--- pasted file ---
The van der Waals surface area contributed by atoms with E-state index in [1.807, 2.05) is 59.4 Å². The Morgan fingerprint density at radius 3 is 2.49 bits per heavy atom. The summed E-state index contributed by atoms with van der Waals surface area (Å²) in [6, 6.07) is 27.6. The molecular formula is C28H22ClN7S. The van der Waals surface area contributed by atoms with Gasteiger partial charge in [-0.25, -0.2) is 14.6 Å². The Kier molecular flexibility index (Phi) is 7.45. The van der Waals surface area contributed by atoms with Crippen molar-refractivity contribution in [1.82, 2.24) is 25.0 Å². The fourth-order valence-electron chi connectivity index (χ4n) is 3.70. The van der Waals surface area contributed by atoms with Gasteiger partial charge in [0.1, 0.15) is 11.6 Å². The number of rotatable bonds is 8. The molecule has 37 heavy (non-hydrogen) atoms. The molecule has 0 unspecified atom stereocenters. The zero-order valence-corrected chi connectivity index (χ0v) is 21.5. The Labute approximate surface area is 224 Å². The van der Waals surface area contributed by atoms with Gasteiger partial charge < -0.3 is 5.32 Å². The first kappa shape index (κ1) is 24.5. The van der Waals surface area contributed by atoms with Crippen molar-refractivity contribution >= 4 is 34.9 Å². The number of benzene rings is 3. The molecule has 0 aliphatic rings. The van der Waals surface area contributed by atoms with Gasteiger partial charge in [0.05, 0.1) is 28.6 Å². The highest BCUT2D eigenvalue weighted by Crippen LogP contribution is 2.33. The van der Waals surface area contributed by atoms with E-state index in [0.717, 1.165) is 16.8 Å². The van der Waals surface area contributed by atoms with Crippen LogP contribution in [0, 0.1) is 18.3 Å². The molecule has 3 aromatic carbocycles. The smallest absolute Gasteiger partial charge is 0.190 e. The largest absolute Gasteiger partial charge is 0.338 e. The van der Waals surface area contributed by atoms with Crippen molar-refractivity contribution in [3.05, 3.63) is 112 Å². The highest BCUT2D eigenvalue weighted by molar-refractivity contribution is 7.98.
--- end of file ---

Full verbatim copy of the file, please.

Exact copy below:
The van der Waals surface area contributed by atoms with E-state index in [1.807, 2.05) is 59.4 Å². The Morgan fingerprint density at radius 3 is 2.49 bits per heavy atom. The summed E-state index contributed by atoms with van der Waals surface area (Å²) in [6, 6.07) is 27.6. The molecular formula is C28H22ClN7S. The van der Waals surface area contributed by atoms with Gasteiger partial charge in [-0.25, -0.2) is 14.6 Å². The Kier molecular flexibility index (Phi) is 7.45. The van der Waals surface area contributed by atoms with Crippen molar-refractivity contribution in [1.82, 2.24) is 25.0 Å². The fourth-order valence-electron chi connectivity index (χ4n) is 3.70. The van der Waals surface area contributed by atoms with Gasteiger partial charge in [0.1, 0.15) is 11.6 Å². The number of rotatable bonds is 8. The molecule has 37 heavy (non-hydrogen) atoms. The molecule has 0 unspecified atom stereocenters. The zero-order valence-corrected chi connectivity index (χ0v) is 21.5. The Labute approximate surface area is 224 Å². The van der Waals surface area contributed by atoms with Gasteiger partial charge < -0.3 is 5.32 Å². The first kappa shape index (κ1) is 24.5. The van der Waals surface area contributed by atoms with Crippen molar-refractivity contribution >= 4 is 34.9 Å². The number of benzene rings is 3. The molecule has 0 aliphatic rings. The van der Waals surface area contributed by atoms with Gasteiger partial charge in [0.05, 0.1) is 28.6 Å². The highest BCUT2D eigenvalue weighted by Crippen LogP contribution is 2.33. The van der Waals surface area contributed by atoms with E-state index in [0.717, 1.165) is 16.8 Å². The van der Waals surface area contributed by atoms with Crippen LogP contribution in [0, 0.1) is 18.3 Å². The molecule has 3 aromatic carbocycles. The smallest absolute Gasteiger partial charge is 0.190 e. The largest absolute Gasteiger partial charge is 0.338 e. The van der Waals surface area contributed by atoms with Crippen molar-refractivity contribution in [3.05, 3.63) is 112 Å². The highest BCUT2D eigenvalue weighted by molar-refractivity contribution is 7.98.